- The human sexes and races have exactly the same minds, with precisely identical distributions of traits, aptitudes, interests, and motivations; therefore, any inequalities of outcome in hiring and promotion must be due to systemic sexism and racism;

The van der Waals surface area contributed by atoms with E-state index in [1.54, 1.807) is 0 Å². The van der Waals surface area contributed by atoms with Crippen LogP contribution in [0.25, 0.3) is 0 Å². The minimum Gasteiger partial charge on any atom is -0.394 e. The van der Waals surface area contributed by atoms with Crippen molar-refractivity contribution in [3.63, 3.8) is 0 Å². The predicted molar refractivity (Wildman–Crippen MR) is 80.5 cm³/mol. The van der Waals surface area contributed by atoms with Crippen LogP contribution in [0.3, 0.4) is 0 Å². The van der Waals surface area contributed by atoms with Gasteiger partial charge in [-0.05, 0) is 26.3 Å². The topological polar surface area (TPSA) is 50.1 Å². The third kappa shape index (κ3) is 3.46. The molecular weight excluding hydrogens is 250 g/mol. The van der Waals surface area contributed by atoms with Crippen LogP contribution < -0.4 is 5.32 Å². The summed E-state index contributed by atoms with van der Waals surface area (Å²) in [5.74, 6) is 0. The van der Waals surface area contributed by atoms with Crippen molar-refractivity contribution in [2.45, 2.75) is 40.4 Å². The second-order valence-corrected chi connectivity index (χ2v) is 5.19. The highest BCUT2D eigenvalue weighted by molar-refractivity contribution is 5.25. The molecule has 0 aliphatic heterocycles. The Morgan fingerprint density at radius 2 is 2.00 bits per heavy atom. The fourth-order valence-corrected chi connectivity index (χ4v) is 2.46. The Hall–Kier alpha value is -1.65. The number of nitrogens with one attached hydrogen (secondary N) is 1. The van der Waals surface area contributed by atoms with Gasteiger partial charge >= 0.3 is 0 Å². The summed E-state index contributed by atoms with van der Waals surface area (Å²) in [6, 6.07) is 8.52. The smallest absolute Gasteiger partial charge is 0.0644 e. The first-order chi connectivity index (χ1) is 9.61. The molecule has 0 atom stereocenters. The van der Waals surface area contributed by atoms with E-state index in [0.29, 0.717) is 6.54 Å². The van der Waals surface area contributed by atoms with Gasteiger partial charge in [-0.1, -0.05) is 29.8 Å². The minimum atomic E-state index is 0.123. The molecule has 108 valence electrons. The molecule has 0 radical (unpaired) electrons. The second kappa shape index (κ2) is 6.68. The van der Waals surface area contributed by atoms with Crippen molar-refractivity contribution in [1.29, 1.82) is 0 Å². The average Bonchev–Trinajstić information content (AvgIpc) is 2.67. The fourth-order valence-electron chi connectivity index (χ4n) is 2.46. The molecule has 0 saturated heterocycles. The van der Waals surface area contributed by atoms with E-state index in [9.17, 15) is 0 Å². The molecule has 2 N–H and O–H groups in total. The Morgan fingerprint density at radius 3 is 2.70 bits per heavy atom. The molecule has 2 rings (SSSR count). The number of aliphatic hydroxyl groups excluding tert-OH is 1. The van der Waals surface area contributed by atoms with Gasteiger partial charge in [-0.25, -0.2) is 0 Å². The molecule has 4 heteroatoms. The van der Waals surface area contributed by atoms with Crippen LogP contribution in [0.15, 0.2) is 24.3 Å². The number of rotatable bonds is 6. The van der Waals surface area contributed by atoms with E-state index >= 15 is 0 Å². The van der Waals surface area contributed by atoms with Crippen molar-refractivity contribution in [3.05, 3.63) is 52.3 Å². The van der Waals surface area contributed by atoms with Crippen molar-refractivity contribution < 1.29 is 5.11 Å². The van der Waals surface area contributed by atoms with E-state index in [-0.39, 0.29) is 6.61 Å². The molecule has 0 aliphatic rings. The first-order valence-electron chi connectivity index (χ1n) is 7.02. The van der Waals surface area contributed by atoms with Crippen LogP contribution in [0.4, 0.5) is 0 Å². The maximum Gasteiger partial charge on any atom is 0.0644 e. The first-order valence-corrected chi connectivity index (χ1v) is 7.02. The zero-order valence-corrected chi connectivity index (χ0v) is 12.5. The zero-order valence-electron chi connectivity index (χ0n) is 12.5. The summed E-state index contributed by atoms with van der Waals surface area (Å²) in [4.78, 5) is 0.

- The human sexes and races have such radically different minds, backgrounds, perspectives, and insights, that companies must increase their demographic diversity in order to be competitive; any lack of demographic diversity must be due to short-sighted management that favors groupthink.The obvious problem is that these two core assumptions are diametrically opposed.Let me explain. If different groups have minds that are precisely equivalent in every respect, then those minds are functionally interchangeable, and diversity would be irrelevant to corporate competitiveness. For example, take sex differences. The usual rationale for gender diversity in corporate teams is that a balanced, 50/50 sex ratio will keep a team from being dominated by either masculine or feminine styles of thinking, feeling, and communicating. Each sex will counter-balance the other’s quirks. (That makes sense to me, by the way, and is one reason why evolutionary psychologists often value gender diversity in research teams.) But if there are no sex differences in these psychological quirks, counter-balancing would be irrelevant. A 100% female team would function exactly the same as a 50/50 team, which would function the same as a 100% male team. If men are no different from women, then the sex ratio in a team doesn’t matter at any rational business level, and there is no reason to promote gender diversity as a competitive advantage.Likewise, if the races are no different from each other, then the racial mix of a company can’t rationally matter to the company’s bottom line. The only reasons to value diversity would be at the levels of legal compliance with government regulations, public relations virtue-signalling, and deontological morality – not practical effectiveness. Legal, PR, and moral reasons can be good reasons for companies to do things. But corporate diversity was never justified to shareholders as a way to avoid lawsuits, PR blowback, or moral shame; it was justified as a competitive business necessity.So, if the sexes and races don’t differ at all, and if psychological interchangeability is true, then there’s no practical business case for diversity.On the other hand, if demographic diversity gives a company any competitive advantages, it must be because there are important sex differences and race differences in how human minds work and interact. For example, psychological variety must promote better decision-making within teams, projects, and divisions. Yet if minds differ across sexes and races enough to justify diversity as an instrumental business goal, then they must differ enough in some specific skills, interests, and motivations that hiring and promotion will sometimes produce unequal outcomes in some company roles. In other words, if demographic diversity yields any competitive advantages due to psychological differences between groups, then demographic equality of outcome cannot be achieved in all jobs and all levels within a company. At least, not without discriminatory practices such as affirmative action or demographic quotas.So, psychological interchangeability makes diversity meaningless. But psychological differences make equal outcomes impossible. Equality or diversity. You can’t have both.Weirdly, the same people who advocate for equality of outcome in every aspect of corporate life, also tend to advocate for diversity in every aspect of corporate life. They don’t even see the fundamentally irreconcilable assumptions behind this ‘equality and diversity’ dogma.